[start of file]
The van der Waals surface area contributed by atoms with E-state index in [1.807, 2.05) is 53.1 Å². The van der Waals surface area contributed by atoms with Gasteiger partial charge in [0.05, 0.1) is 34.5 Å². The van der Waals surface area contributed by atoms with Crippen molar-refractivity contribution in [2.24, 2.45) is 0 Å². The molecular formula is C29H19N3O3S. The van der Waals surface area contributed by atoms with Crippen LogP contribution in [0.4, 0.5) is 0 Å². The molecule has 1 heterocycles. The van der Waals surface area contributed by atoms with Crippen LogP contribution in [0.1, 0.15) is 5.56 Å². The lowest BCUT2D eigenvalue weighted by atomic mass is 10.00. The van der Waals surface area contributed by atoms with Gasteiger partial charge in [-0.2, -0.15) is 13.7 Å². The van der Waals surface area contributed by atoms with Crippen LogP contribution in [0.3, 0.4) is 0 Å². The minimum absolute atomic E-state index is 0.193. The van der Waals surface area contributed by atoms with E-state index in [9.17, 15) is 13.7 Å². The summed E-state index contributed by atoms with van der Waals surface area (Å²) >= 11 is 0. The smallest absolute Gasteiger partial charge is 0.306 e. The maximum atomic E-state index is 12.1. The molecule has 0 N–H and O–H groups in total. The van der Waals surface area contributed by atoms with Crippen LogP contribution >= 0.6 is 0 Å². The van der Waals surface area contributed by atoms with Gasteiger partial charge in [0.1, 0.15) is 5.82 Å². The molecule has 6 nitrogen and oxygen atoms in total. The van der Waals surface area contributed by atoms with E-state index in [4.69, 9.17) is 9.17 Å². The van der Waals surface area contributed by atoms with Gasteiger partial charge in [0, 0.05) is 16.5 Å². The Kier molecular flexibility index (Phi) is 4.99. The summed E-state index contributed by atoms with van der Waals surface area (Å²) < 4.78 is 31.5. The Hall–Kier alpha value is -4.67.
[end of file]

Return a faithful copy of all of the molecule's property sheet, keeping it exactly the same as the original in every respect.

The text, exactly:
The van der Waals surface area contributed by atoms with E-state index in [1.807, 2.05) is 53.1 Å². The van der Waals surface area contributed by atoms with Gasteiger partial charge in [0.05, 0.1) is 34.5 Å². The van der Waals surface area contributed by atoms with Crippen molar-refractivity contribution in [2.24, 2.45) is 0 Å². The molecular formula is C29H19N3O3S. The van der Waals surface area contributed by atoms with Crippen LogP contribution in [0.4, 0.5) is 0 Å². The molecule has 1 heterocycles. The van der Waals surface area contributed by atoms with Crippen LogP contribution in [0.1, 0.15) is 5.56 Å². The lowest BCUT2D eigenvalue weighted by atomic mass is 10.00. The van der Waals surface area contributed by atoms with Gasteiger partial charge in [-0.2, -0.15) is 13.7 Å². The van der Waals surface area contributed by atoms with Crippen LogP contribution in [0.3, 0.4) is 0 Å². The minimum absolute atomic E-state index is 0.193. The van der Waals surface area contributed by atoms with E-state index in [9.17, 15) is 13.7 Å². The summed E-state index contributed by atoms with van der Waals surface area (Å²) >= 11 is 0. The smallest absolute Gasteiger partial charge is 0.306 e. The maximum atomic E-state index is 12.1. The molecule has 0 N–H and O–H groups in total. The van der Waals surface area contributed by atoms with Crippen LogP contribution >= 0.6 is 0 Å². The van der Waals surface area contributed by atoms with Gasteiger partial charge in [0.1, 0.15) is 5.82 Å². The molecule has 6 nitrogen and oxygen atoms in total. The van der Waals surface area contributed by atoms with E-state index in [4.69, 9.17) is 9.17 Å². The van der Waals surface area contributed by atoms with Gasteiger partial charge in [0, 0.05) is 16.5 Å². The Kier molecular flexibility index (Phi) is 4.99. The summed E-state index contributed by atoms with van der Waals surface area (Å²) < 4.78 is 31.5. The Hall–Kier alpha value is -4.67.